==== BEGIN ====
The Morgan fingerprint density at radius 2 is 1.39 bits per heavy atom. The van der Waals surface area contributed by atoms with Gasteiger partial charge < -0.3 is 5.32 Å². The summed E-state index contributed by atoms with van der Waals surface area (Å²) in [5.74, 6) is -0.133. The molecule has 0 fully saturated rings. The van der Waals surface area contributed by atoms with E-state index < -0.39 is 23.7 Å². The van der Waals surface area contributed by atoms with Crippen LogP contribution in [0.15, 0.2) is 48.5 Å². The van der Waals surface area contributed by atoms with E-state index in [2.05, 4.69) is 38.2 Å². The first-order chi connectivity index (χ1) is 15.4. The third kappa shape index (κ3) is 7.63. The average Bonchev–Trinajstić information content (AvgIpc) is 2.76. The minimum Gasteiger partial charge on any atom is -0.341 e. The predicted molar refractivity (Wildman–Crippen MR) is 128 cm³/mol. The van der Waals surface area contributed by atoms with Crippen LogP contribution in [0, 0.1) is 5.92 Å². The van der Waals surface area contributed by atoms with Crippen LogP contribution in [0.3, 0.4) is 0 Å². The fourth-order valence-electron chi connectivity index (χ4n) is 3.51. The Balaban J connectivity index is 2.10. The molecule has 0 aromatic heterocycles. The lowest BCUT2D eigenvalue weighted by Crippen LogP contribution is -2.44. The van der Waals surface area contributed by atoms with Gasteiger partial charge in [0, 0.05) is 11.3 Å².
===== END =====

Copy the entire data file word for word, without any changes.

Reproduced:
The Morgan fingerprint density at radius 2 is 1.39 bits per heavy atom. The van der Waals surface area contributed by atoms with Gasteiger partial charge < -0.3 is 5.32 Å². The summed E-state index contributed by atoms with van der Waals surface area (Å²) in [5.74, 6) is -0.133. The molecule has 0 fully saturated rings. The van der Waals surface area contributed by atoms with E-state index < -0.39 is 23.7 Å². The van der Waals surface area contributed by atoms with Crippen LogP contribution in [0.15, 0.2) is 48.5 Å². The van der Waals surface area contributed by atoms with E-state index in [2.05, 4.69) is 38.2 Å². The first-order chi connectivity index (χ1) is 15.4. The third kappa shape index (κ3) is 7.63. The average Bonchev–Trinajstić information content (AvgIpc) is 2.76. The minimum Gasteiger partial charge on any atom is -0.341 e. The predicted molar refractivity (Wildman–Crippen MR) is 128 cm³/mol. The van der Waals surface area contributed by atoms with Crippen LogP contribution in [0, 0.1) is 5.92 Å². The van der Waals surface area contributed by atoms with Crippen LogP contribution in [0.3, 0.4) is 0 Å². The fourth-order valence-electron chi connectivity index (χ4n) is 3.51. The Balaban J connectivity index is 2.10. The molecule has 0 aromatic heterocycles. The lowest BCUT2D eigenvalue weighted by Crippen LogP contribution is -2.44. The van der Waals surface area contributed by atoms with Gasteiger partial charge in [0, 0.05) is 11.3 Å².